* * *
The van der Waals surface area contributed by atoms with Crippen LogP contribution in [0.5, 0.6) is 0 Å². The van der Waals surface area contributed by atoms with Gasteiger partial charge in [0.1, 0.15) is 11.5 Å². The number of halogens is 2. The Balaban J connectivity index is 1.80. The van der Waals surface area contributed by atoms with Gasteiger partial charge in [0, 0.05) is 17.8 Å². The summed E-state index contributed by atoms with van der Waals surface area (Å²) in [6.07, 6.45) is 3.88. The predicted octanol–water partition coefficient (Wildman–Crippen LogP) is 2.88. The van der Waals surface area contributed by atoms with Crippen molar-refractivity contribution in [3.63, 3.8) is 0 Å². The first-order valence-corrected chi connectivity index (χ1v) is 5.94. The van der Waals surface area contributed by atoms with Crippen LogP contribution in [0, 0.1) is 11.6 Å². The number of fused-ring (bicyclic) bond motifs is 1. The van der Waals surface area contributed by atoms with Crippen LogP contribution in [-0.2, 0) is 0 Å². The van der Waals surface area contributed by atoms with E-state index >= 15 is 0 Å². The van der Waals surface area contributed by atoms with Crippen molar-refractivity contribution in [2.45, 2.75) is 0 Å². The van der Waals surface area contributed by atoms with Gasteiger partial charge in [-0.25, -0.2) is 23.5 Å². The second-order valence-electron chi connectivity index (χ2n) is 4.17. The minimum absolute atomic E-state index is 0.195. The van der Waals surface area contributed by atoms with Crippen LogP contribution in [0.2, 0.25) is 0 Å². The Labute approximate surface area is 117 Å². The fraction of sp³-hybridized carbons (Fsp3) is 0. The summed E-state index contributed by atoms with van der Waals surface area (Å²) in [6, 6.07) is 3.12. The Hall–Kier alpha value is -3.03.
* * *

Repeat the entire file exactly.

The van der Waals surface area contributed by atoms with Crippen LogP contribution in [0.5, 0.6) is 0 Å². The van der Waals surface area contributed by atoms with Gasteiger partial charge in [0.1, 0.15) is 11.5 Å². The number of halogens is 2. The Balaban J connectivity index is 1.80. The van der Waals surface area contributed by atoms with Gasteiger partial charge in [0, 0.05) is 17.8 Å². The summed E-state index contributed by atoms with van der Waals surface area (Å²) in [6.07, 6.45) is 3.88. The predicted octanol–water partition coefficient (Wildman–Crippen LogP) is 2.88. The van der Waals surface area contributed by atoms with Crippen molar-refractivity contribution in [3.63, 3.8) is 0 Å². The first-order valence-corrected chi connectivity index (χ1v) is 5.94. The van der Waals surface area contributed by atoms with Crippen LogP contribution in [0, 0.1) is 11.6 Å². The number of fused-ring (bicyclic) bond motifs is 1. The van der Waals surface area contributed by atoms with Crippen LogP contribution in [-0.2, 0) is 0 Å². The van der Waals surface area contributed by atoms with E-state index >= 15 is 0 Å². The van der Waals surface area contributed by atoms with Crippen molar-refractivity contribution in [2.45, 2.75) is 0 Å². The van der Waals surface area contributed by atoms with Gasteiger partial charge in [-0.25, -0.2) is 23.5 Å². The second-order valence-electron chi connectivity index (χ2n) is 4.17. The minimum absolute atomic E-state index is 0.195. The van der Waals surface area contributed by atoms with Crippen LogP contribution in [0.2, 0.25) is 0 Å². The Labute approximate surface area is 117 Å². The fraction of sp³-hybridized carbons (Fsp3) is 0. The summed E-state index contributed by atoms with van der Waals surface area (Å²) in [6, 6.07) is 3.12. The Hall–Kier alpha value is -3.03.